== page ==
There is a sort of parallelism between the changes Ferrari and McLaren have both gone through, although one was at the top of the grid and the other at the bottom.
McLaren has been in the eye of the storm over the past four years, as its competitiveness level dropped dramatically as a result of a general loss of focus added to the Honda gamble. The British team has not recovered from the uppercuts on and off the track and subsequently entered a spiral of disorientation, which has deeply affected their performance.
Ferrari did not have to endure such a significant decline, but the issues the team was facing almost made it impossible to plough forward without making a number of much-needed changes. As the Montezemolo era drew to a close, the outfit appeared to have conquered its stability, having brought a breath of fresh air to Maranello, from the leading driver to the management. However, the cracks of this flawed team soon came out in adversity on numerous occasions. When 2019 began, the internal conflict that was plaguing Ferrari finally ceased, owing to a decision from president Elkann, who prompted a revolution from the helm to the junior programme.
Both teams went on seeking the coveted stability and cohesion every winning team possesses, resulting in countless failures and frustrating terms. Jost Capito’s incredibly short stint at McLaren in late 2016 or Ron Dennis’ sudden departure were all part of a painful resemblance of revolution, although the team had not yet encountered a proper direction to follow. The point of breakthrough was reached once Zak Brown took over as CEO and defined both the sporting side and the marketing strategy of McLaren Racing, emerging as the sole leading figure ahead of the project. The bulk of the work encompassed getting rid of what was dragging the team down, including Honda and the horizontal engineering structure with Morris, Goss and Prodromou leading the design of the car. Morris and Goss were axed, while James Key from Toro Rosso was hired as their new technical director, although he still has to serve his gardening leave and will officially join the team in late spring. It is definitely a long process, but the key (pun intended) features have been detected and McLaren might have finally found its feet.
As for Ferrari, James Allison dropping the ball and Sergio Marchionne’s passing were undoubtedly the toughest blows to react to. Mattia Binotto had to walk alone on this path, carrying all the load on his shoulders and making up for every little fault, and in the end his abnegation towards the team prevailed over Arrivabene’s approach. In the meantime, Ferrari was in for some recruiting, starting with FIA’s Laurent Mekies (who was a former Toro Rosso engineer) and Marco Matassa from the Faenza-based squad. The Frenchman made his first appearance in Abu Dhabi as sporting director, after Massimo Rivola moved to the FDA and ultimately to MotoGP’s Aprilia. Therefore, Mekies will coordinate the Ferrari Driver Academy along with Matassa, who is now Head of the junior programme’s technical area.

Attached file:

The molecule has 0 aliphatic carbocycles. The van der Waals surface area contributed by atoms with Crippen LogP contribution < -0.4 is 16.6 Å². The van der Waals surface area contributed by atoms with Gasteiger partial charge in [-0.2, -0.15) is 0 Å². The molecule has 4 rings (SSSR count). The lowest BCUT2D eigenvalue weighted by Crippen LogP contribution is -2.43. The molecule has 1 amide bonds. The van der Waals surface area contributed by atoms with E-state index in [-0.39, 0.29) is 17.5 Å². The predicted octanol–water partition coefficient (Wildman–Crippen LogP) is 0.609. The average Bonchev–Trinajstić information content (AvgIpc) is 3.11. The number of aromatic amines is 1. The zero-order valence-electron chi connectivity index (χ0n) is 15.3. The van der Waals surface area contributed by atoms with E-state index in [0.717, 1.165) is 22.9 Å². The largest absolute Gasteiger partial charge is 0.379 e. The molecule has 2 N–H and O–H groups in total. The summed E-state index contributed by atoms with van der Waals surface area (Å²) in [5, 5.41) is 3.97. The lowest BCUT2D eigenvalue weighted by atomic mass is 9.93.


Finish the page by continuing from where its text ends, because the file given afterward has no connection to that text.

About last week, the junior programme has been implemented with Mick Schumacher, whose arrival stood for a symbolic gesture and a golden opportunity to the young German, who will be competing in the F2 Championship. Following Leclerc's promotion to a Ferrari drive, the FDA has acquired the importance it needed and deserved for far too long, and hiring Mick confirmed that the Academy is seen under a different light as of now. In fact, it has been founded to forge the drivers of the future and to make things happen.
And here is where Ferrari and McLaren cross paths. Press officers have acquired more and more importance over the years, as they are tasked with building bridges between the media and the insiders. Both PR teams have faced a significant makeover, culminating in Silvia Hoffer Frangipane leaving McLaren to join the Maranello-based squad. After nine years spent in Woking, the Italian is ready to embark on a new opportunity, after Alberto Antonini and Stefania Bocchi reportedly ended their Ferrari term in January. Moreover, Hoffer’s arrival is associated to another prominent name in the sporting PR industry: Bernd Fisa. The Austrian previously worked at Ferrari with Michael Schumacher from 2000 to 2001 and was later involved in several journalistic and PR endeavours, including at FIFA.
The Arrivabene entourage has therefore been removed from Ferrari, which is willing to add valuable assets to this disruptively positive revolution in the making, fertilized by a selection of skilled figures. The conservative approach the former Ferrari team principal used to apply is completely opposed to Silvia Hoffer’s British ways, suggesting that the Italian team could significantly improve its relationship with the press. No more ‘silenzio stampa’ or hostile attitude would mark the beginning of Binotto’s era, based on a more open and truly endearing philosophy. Now that the Philip Morris bulwark has been overthrown, continuity is the ploy for Ferrari. Genuine continuity with Sergio Marchionne’s will for the future of the team.